Although we don't believe in timing the market or panicking over daily movements, we do like to keep an eye on market changes -- just in case they're material to our investing thesis.
Stocks got a shot of adrenaline today as the S&P 500 scored its first win in 2014, and the Dow Jones Industrial Average (DJINDICES:^DJI) finished up 106 points, or 0.6% on excitement about Janet Yellen's confirmation last night as the first chairwoman of the Federal Reserve. Yellen is seen as ultra-dovish on monetary policy and is widely expected to continue current Chairman Ben Bernanke's quantitative easing program until the unemployment rate falls under 6.5%. The program has been particularly popular with Wall Street and is a major reason stocks soared nearly 30% last year. In other encouraging news for investors, the trade deficit hit a four-year low in November at $34.3 billion, down from $39.3 billion the month before. The principal causes for the improvement were exports hitting a record high and a decline in oil imports as the country continues to move toward energy independence. Imports of petroleum goods fell 11% in November to $28.5 billion on a drop in price and volume, and the trade deficit in oil reached its lowest point since 1996.
It wasn't all good news, however. Retailers saw the first hints of what could be a long period of reckoning with a lackluster holiday shopping season, the most important time of the year for the consumer-facing sector. comScore, a market research firm, reported this morning that online shopping in November and December rose 10% to $46.5 billion. While that may seem like a solid improvement from a year ago, the research company had projected a 14% increase in the category. A shorter holiday shopping season seemed to put pressure on growth, as did a particularly competitive pricing environment among retailers.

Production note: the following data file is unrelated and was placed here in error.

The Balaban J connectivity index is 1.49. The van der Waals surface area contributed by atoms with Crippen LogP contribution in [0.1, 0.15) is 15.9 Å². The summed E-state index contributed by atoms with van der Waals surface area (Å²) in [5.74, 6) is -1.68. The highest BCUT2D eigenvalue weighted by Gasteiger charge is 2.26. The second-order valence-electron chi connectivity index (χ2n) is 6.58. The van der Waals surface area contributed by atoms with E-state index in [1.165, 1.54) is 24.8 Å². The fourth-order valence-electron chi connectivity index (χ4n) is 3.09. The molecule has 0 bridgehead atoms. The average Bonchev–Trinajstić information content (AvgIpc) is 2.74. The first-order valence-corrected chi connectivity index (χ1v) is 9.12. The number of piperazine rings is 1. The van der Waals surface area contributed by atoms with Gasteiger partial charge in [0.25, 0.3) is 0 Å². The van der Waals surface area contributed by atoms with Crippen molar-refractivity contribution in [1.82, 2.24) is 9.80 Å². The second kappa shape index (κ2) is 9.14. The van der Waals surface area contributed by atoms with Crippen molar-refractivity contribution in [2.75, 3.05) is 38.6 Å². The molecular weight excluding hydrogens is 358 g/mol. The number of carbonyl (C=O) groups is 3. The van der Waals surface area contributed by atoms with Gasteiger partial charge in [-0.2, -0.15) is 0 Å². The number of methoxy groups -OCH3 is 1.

hhgregg (NYSE:HGG) seemed to be the first victim of the highly promotional holiday sales, as the retailer's stock fell 11% today after a 5% drop yesterday, when it reported dismal preliminary results for its quarter ended Dec. 31. The big-box chain said it estimated that same-store sales fell 11% in the quarter and said revenue totaled just $707 million, well below the $752 million analysts expected. CEO Dennis May blamed the poor performance on deep discounting by competitors, a strategy that the company chose not to follow. hhgregg's report weighed on others in the sector also, as Best Buy shares dropped 2.6%, following a similar slide yesterday. We'll learn more about how retailers fared during the holiday season, when the Commerce Department reports industry sales next Tuesday, and individual companies begin reporting earnings toward the end of the month.
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Fool contributor Jeremy Bowman and The Motley Fool have no position in any of the stocks mentioned. Try any of our Foolish newsletter services free for 30 days. We Fools don't all hold the same opinions, but we all believe that considering a diverse range of insights makes us better investors. The Motley Fool has a disclosure policy.